Search Images Maps Play YouTube News Gmail Drive More »
Sign in
Screen reader users: click this link for accessible mode. Accessible mode has the same essential features but works better with your reader.

Patents

  1. Advanced Patent Search
Publication numberUS233845 A
Publication typeGrant
Publication dateNov 2, 1880
Filing dateDec 31, 1879
Publication numberUS 233845 A, US 233845A, US-A-233845, US233845 A, US233845A
InventorsW. P. Greggl
Export CitationBiBTeX, EndNote, RefMan
External Links: USPTO, USPTO Assignment, Espacenet
Roller-skate
US 233845 A
Abstract  available in
Images(1)
Previous page
Next page
Claims  available in
Description  (OCR text may contain errors)

W. P. GREGG.

Roller Skate. I No. 233,845. Patented Nov. 2,1880.

o o o o o 0 o o o o o 0 0 o 0 o o o 1 o o e. Q Q 0 0 o o o o 0 t O Q o O o O O o 0 o O o O O 6; Minn & III! l l 1w 2,

Ir /EL-HmI f UNTTED STATES PATENT Garter-Q VASHINGTON P. GREGG, OF BOSTON, MASSACHUSETTS.

ROLLER-SKATE.

SPECIFICATIQN forming part of Letters Patent No. 233,845, dated November 2, 1880.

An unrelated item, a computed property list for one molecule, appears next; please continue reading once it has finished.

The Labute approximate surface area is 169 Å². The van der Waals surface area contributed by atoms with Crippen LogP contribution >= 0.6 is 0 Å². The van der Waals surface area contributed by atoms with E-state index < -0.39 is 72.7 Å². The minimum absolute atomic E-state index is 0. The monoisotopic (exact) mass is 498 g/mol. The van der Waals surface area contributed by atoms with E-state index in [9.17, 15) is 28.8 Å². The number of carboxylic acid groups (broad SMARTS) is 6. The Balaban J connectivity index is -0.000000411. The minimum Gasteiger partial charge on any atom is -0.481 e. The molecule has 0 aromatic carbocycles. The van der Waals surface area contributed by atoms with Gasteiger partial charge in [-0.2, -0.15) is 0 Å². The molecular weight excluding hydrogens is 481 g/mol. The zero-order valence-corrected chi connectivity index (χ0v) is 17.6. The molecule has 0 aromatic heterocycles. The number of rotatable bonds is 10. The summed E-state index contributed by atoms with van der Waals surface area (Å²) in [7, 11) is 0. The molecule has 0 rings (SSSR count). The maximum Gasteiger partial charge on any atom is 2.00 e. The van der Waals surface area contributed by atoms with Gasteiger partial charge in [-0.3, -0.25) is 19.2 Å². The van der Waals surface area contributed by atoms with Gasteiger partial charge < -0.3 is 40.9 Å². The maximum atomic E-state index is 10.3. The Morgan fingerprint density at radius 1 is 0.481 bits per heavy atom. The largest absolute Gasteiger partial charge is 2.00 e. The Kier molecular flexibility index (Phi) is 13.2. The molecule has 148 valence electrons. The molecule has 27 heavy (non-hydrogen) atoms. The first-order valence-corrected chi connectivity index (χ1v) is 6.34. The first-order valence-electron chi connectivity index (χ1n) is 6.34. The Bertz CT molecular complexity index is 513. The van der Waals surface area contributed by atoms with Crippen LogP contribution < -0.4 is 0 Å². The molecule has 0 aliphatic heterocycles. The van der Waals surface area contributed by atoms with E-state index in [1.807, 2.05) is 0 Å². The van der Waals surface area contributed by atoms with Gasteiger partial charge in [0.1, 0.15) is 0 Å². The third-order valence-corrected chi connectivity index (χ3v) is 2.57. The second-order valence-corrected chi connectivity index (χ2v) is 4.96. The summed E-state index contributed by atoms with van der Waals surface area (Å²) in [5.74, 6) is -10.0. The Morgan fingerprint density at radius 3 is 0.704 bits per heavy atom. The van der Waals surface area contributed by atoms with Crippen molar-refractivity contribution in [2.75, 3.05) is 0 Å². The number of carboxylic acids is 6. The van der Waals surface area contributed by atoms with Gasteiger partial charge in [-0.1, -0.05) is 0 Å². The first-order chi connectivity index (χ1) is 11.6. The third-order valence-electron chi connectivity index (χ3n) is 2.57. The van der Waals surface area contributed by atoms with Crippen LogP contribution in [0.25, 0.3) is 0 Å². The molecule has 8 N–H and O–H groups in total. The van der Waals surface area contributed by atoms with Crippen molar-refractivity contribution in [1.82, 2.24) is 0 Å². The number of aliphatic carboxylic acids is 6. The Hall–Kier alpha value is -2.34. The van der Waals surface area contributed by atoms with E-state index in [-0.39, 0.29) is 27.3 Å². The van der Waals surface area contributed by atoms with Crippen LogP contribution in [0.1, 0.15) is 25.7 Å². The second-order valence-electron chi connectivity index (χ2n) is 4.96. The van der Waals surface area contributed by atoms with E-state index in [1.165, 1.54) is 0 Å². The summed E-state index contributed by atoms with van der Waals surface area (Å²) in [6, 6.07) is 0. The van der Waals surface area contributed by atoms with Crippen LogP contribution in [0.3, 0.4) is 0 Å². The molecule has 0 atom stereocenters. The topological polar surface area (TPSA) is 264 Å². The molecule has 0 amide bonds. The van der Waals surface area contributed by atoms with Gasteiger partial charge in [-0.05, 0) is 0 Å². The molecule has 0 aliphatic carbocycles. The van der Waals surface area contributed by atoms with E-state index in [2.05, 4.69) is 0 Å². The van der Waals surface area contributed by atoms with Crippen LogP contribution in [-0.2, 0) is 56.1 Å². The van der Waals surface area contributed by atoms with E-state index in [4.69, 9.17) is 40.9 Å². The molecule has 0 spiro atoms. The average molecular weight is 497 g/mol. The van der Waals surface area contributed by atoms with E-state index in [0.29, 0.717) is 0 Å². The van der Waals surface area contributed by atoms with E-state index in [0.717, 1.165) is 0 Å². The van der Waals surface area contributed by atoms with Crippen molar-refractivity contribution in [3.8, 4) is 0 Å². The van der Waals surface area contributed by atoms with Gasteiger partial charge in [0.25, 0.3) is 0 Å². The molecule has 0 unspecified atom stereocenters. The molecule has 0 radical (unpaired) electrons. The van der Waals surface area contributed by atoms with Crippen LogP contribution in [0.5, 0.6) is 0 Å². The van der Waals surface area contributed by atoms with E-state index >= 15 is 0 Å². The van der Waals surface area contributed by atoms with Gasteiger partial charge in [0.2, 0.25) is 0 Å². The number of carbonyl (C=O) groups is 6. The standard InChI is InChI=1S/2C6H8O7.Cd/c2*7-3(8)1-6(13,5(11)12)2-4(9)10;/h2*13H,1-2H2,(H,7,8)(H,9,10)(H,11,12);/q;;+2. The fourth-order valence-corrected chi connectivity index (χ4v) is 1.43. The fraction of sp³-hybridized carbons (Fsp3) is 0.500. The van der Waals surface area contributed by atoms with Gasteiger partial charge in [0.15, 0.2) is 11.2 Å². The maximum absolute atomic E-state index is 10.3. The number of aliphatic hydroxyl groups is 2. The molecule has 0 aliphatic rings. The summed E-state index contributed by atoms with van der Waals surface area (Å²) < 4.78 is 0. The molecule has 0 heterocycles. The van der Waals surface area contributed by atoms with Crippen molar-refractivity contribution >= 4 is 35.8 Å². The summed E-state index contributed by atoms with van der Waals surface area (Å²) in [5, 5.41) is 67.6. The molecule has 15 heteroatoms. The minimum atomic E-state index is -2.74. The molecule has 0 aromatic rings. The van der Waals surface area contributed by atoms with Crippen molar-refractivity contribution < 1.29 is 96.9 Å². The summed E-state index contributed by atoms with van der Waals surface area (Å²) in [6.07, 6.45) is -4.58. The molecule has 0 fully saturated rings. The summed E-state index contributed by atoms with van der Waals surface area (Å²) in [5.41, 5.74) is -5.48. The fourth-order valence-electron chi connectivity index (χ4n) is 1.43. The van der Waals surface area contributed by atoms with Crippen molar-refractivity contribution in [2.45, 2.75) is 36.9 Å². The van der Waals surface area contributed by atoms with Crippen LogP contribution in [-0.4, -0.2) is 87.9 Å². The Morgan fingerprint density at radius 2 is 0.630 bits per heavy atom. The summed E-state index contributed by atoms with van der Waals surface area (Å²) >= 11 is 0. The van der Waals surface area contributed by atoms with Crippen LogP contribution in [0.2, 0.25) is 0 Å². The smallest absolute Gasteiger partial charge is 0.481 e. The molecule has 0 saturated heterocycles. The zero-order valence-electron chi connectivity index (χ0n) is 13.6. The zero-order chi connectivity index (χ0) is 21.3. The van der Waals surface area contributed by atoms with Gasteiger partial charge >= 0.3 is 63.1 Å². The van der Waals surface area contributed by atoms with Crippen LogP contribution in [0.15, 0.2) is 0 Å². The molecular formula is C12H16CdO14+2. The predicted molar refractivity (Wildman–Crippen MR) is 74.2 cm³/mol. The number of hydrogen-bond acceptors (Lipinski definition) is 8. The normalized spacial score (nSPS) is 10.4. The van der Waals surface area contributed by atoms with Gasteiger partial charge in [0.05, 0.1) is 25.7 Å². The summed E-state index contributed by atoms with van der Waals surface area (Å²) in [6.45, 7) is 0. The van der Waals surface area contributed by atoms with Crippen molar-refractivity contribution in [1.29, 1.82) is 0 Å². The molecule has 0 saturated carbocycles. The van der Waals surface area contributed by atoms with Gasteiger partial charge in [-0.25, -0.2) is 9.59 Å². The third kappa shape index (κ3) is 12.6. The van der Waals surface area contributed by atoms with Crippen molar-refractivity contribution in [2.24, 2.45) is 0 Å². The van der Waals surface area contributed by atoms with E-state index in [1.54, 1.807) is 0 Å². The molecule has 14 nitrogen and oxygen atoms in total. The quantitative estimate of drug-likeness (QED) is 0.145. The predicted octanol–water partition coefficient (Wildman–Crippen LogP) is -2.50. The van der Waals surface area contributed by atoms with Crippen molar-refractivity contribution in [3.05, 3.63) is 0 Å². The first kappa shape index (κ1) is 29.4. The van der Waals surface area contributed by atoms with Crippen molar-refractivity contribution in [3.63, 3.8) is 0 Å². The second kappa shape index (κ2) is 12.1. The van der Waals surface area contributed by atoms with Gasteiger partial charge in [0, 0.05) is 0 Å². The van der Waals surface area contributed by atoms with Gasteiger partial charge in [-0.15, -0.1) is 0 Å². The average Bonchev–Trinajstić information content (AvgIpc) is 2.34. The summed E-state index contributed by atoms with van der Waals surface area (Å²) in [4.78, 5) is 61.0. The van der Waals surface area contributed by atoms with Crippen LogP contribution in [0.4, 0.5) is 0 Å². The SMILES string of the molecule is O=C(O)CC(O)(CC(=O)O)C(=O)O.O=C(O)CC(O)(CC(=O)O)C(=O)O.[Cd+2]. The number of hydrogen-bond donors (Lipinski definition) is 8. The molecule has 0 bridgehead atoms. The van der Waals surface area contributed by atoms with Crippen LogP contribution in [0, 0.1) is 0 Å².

I Application filed December 31, 1879.

To all whom it may concern Be it known that I, lVAsHINeToN PARKER GREGG, of Boston, in the county of Suffolk and State of Massachusetts, have invented certain new and useful Improvements in Roller-Skates; and I do hereby declare the nature of my said invention and the manner in which it is to be performed to be fully described in the following specification, reference being had to the accompanying drawings, which form a part thereof.

My present invention is an improvement on the roller-skates patented to me September 24, 1878, numbered 208,234, in which a large middle wheel is placed on the outer side and a smaller middle wheel on the inner side of the stock, the upper part of the rim of the smaller middle wheel being even, or nearly even, with the upper surface of the stock.

It is important for athletes and proficients to have at the inner side of the stock a middle wheel less in diameter than the outer middle wheel, and yet somewhat larger than they can, under the construction described in said patent, have an inner wheel with the upper part of its rim even, or nearly even, with the upper surface of the stock, unless the height of the stock from the ground were increased. In order to provide such inner wheelI have de vised the improvements hereinafter set forth, whereby, among other ad vantages, may be obtained more speed and avoidance of liability of the foot bearing or slipping over the inner side of the stock.

My present invention consists in a novel construction, arrangement, or combination of the wheels, rollers, and stock of the skate, as herein set forth.

The accompanying drawings exhibit a skate embodying my improvements.